Hillside Mission School

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Hillside Mission School
Opened 1886
Alternate Names



History[edit]

An old one-time palatial structure, built in 1886, that stands on a hillside four miles north of Skiatook, a large addition to this building and a common burial ground in which are buried prominent Cherokees—these are the remnants of a once-flourishing pioneer school where remarkable men and women were educated in the wilds of what is now Tulsa County and what is to-day known by the name of "Hillside Mission." Responsible for building this Mission and the efforts of the Friends Society of Philadelphia in establishing a school for the Indians in the then wilderness of the Indian Territory. And during all these years there was one man who had an interest in the Mission and who to-day owns the grounds and the buildings, Mr. Simon M. Abbott.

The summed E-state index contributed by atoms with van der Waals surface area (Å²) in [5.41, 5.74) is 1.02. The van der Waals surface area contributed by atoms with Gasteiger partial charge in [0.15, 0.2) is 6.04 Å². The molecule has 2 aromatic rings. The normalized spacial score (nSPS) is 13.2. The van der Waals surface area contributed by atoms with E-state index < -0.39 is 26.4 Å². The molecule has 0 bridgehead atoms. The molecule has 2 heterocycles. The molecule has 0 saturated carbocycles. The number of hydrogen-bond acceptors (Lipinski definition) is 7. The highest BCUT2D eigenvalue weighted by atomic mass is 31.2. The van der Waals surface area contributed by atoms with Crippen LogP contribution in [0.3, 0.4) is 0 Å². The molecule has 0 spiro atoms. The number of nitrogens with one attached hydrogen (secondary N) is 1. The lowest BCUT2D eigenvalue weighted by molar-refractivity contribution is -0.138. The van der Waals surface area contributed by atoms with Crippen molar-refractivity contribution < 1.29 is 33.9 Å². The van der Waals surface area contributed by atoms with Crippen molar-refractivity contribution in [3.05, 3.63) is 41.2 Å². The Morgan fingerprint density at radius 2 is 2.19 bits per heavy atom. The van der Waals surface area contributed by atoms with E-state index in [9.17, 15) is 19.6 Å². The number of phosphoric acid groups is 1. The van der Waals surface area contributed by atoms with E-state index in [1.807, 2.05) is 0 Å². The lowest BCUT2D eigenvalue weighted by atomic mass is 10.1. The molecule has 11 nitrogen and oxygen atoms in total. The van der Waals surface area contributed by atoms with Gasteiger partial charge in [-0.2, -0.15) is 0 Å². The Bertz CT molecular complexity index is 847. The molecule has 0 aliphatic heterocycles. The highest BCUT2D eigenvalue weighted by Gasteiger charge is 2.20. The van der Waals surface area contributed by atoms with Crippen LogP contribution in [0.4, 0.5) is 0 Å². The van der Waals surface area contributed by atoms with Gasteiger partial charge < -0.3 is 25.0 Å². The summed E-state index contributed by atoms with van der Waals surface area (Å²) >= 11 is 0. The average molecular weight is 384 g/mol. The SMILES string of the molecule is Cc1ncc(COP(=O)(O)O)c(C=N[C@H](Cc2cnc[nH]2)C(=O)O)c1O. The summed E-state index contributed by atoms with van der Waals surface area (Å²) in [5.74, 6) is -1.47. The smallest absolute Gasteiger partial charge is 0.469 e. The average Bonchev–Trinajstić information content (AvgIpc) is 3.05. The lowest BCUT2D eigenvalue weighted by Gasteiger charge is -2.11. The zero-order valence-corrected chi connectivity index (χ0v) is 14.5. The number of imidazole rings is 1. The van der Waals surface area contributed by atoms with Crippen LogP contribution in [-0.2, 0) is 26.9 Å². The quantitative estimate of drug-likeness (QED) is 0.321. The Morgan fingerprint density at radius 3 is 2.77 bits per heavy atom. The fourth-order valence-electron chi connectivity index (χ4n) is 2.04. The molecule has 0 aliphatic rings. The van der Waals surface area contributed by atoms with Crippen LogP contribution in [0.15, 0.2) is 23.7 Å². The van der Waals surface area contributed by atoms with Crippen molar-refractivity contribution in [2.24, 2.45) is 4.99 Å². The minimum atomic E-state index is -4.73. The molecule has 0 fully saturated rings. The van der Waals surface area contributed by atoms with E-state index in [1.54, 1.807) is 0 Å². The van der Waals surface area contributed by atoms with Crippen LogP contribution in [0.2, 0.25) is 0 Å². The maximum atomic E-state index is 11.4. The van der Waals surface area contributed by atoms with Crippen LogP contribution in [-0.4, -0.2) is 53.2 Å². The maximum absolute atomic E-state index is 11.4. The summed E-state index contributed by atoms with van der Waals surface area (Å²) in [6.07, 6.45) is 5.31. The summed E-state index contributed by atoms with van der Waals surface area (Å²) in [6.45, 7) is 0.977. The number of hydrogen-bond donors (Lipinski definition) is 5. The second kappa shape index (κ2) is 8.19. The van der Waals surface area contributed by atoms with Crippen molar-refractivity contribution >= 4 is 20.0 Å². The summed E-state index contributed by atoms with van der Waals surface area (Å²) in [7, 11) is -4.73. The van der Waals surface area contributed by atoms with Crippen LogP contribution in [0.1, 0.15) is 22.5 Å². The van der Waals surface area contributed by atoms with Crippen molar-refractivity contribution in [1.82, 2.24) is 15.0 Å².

Mr. Abbott came to Oklahoma in 1880. He settled on Tiner Creek about five miles north of what later came to be the Mission. He engaged in farming and the cattle business. He loved the woods and the streams, having been reared by a father who had been captured by the Delawares and who was adopted by the tribe and who spent seven years among them. In later life he became an Indian trader. With his carry-all, pulled by four horses, he traded goods to the Indians for furs. He spoke several Indian dialects.